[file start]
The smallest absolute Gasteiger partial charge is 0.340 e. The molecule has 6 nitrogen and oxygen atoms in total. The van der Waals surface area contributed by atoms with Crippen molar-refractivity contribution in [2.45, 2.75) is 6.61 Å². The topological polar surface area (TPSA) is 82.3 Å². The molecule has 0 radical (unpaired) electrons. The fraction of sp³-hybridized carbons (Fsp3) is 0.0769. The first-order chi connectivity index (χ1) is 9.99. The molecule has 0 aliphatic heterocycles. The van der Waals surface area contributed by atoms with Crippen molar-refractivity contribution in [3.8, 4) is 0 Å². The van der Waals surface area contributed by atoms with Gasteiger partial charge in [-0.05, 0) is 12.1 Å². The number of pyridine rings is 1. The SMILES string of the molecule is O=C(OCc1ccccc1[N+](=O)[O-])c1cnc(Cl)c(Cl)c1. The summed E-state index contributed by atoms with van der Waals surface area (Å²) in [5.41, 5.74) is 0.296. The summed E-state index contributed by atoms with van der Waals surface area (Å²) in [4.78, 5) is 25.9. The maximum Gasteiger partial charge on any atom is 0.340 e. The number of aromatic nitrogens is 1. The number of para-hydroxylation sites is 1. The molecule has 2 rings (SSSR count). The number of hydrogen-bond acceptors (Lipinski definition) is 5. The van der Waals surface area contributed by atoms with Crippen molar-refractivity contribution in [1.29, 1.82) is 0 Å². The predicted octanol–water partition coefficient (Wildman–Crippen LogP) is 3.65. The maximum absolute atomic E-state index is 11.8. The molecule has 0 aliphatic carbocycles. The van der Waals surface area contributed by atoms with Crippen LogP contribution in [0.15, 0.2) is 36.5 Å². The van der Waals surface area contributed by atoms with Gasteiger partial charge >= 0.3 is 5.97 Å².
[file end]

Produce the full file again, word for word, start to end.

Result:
The smallest absolute Gasteiger partial charge is 0.340 e. The molecule has 6 nitrogen and oxygen atoms in total. The van der Waals surface area contributed by atoms with Crippen molar-refractivity contribution in [2.45, 2.75) is 6.61 Å². The topological polar surface area (TPSA) is 82.3 Å². The molecule has 0 radical (unpaired) electrons. The fraction of sp³-hybridized carbons (Fsp3) is 0.0769. The first-order chi connectivity index (χ1) is 9.99. The molecule has 0 aliphatic heterocycles. The van der Waals surface area contributed by atoms with Crippen molar-refractivity contribution in [3.8, 4) is 0 Å². The van der Waals surface area contributed by atoms with Gasteiger partial charge in [-0.05, 0) is 12.1 Å². The number of pyridine rings is 1. The SMILES string of the molecule is O=C(OCc1ccccc1[N+](=O)[O-])c1cnc(Cl)c(Cl)c1. The summed E-state index contributed by atoms with van der Waals surface area (Å²) in [5.41, 5.74) is 0.296. The summed E-state index contributed by atoms with van der Waals surface area (Å²) in [4.78, 5) is 25.9. The maximum Gasteiger partial charge on any atom is 0.340 e. The number of aromatic nitrogens is 1. The number of para-hydroxylation sites is 1. The molecule has 2 rings (SSSR count). The number of hydrogen-bond acceptors (Lipinski definition) is 5. The van der Waals surface area contributed by atoms with Crippen molar-refractivity contribution in [1.29, 1.82) is 0 Å². The predicted octanol–water partition coefficient (Wildman–Crippen LogP) is 3.65. The maximum absolute atomic E-state index is 11.8. The molecule has 0 aliphatic carbocycles. The van der Waals surface area contributed by atoms with Crippen LogP contribution in [0.15, 0.2) is 36.5 Å². The van der Waals surface area contributed by atoms with Gasteiger partial charge >= 0.3 is 5.97 Å².